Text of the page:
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Seeking advice on gifts to bring back from Istanbul
September 6, 2011 7:32 PM   Subscribe

Seeking ideas for a wedding gift to buy during our upcoming Istanbul trip, as well as smaller souvenirs to bring back for friends.

Less than a week after we return from two weeks in Istanbul, my sister-in-law is getting married. I don't want to get her a rug, but I'd love to search out something else in the sub-$200 range that we could bring her. She's a Brooklyn-based visual artist marrying a sculptor, living in a fairly sizable loft. I think art, clothes, textiles and interesting patterns would likely appeal to them. What kind of stuff should we look for?

Also, in the sub-$20 range, are there good trinkets we can search out to bring back for friends, co-workers, etc.? I don't like evil eye stuff, which seems to rule out one of the most iconic options. What else might be good and quintessentially Turkish?
posted by croutonsupafreak to Shopping (8 answers total) 2 users marked this as a favorite
 
When I was in Turkey about 20 years ago Turkish ceramics were easy to find in Istanbul, especially in tourist areas like the Grand Bazaar. You can find smallish plates and dishes that will fit your luggage and wedding gift budget. Some glazes are not food-safe, and I wouldn't put any of it in the dishwasher.

A good sub-$20 gift might be food. Loukoum, AKA Turkish Delight, is sort of the iconic choice here. Quality varies widely, as does sweetness. Halvah is also very Turkish and keeps/travels well. Both of these were available everywhere in bazaars, specialty sweet shops, grocery stores, etc.
posted by Quietgal at 7:51 PM on September 6, 2011


A Turkish tea set and a hookah are both good gifts. On the less expensive range, a Turkish coffee mill can also serve as a spice mill, and a box of Turkish apple tea is good, too.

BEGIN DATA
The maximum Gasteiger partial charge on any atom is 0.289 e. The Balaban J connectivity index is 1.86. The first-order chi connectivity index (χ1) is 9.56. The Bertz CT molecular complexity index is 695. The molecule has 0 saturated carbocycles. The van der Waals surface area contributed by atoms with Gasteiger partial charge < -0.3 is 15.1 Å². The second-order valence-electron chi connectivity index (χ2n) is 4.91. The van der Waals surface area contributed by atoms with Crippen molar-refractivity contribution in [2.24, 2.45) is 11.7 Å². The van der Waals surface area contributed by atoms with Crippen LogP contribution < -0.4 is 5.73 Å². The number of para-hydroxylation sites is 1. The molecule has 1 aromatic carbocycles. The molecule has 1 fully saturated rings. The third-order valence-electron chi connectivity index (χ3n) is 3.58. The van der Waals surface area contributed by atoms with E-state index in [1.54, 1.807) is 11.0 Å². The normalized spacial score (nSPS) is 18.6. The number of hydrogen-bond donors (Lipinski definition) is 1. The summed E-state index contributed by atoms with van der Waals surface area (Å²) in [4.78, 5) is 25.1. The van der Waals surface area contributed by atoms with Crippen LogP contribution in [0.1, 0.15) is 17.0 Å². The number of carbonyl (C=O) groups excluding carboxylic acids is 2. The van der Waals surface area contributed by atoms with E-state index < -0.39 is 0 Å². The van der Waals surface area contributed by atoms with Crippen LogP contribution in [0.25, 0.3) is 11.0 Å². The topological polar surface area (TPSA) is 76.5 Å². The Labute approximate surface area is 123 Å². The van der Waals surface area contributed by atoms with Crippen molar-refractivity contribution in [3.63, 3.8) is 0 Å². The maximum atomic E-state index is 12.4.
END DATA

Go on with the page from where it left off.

posted by deanc at 8:56 PM on September 6, 2011


Yeah, the ceramics are gorgeous (─░znik is the key term here). Hammam towels are also lovely-- there are tons in the Grand Bazaar.
posted by oinopaponton at 8:59 PM on September 6, 2011


On the 'small gift' end of things - Turkish delights were a big hit with my coworkers. They travel well & are light on the wallet & in luggage.
posted by xiaolongbao at 9:11 PM on September 6, 2011


If my sister-in-law went to Turkey, I would want a jezve/ibrik or illustrated Hodja stories.

My father went to Turkey a lot in the early 70's and the inexpensive gemstone jewelry he bought my mother in the markets looks very modern now. Something called diaspore changes colors as your angle of view changes and is quite beautiful. A lot of the pieces are blue chalcedony and carnelian.
posted by crush-onastick at 6:21 AM on September 7, 2011


I bought several alabaster jars, which I then added small lightbulbs to, one inside the jar and one above with a lampshade, to make table lamps. They're really pretty, and straddle the line between souvenir and handmade. Such a thing might be sold as a straight-up lamp if you look in the right places, but my trip was kind of whirlwind as far as shopping went.

Also for small gifts, Bursa's history as part of the Silk Road makes it super-easy to get gorgeous silk scarves in a million different shops. In Istanbul you might be limited to several thousand, but it's still not what I'd call difficult.

Depending on the friend, also consider the traditional shadow-puppets made of painted translucent camel leather - and try to make it to a puppet show while you're there.
posted by aimedwander at 6:52 AM on September 7, 2011


You folks are awesome! Thanks for the great suggestions.
posted by croutonsupafreak at 1:43 PM on September 7, 2011


Totally delayed followup: In the market you can get brass trays that are mass-produced crafts (i.e. pretty sure they're done by hand, a guy hitting a stamp with a hammer to make the marks, but it's all about churning out tons of trays in just a couple of patterns). Ask one of those vendors if he has any interesting trays. Any older trays. For about twice the price ($40 instead of $20? I forget) you can buy something that's made out of much thicker metal, with the stamp marks actually deep embossing not just fine lines, and more complex and interesting patterns than the tourist version.

Basically, for any tourist store that you see something with that catches your eye, but turns out to be crap, it's probably a cheap imitation of a real art form, and if you tell the guy you want the real deal, you'll get something much more worth buying. True for trays, rugs, tea sets, tilework, alabaster, calligraphy pieces, etc. There are some things (like the ubiquitous tablecloths) that the charm is in their commonness rather than the quality but in general if you ask, and spend a bit more money, you can get something much more worth the suitcase space.
posted by aimedwander at 7:29 AM on September 12, 2011


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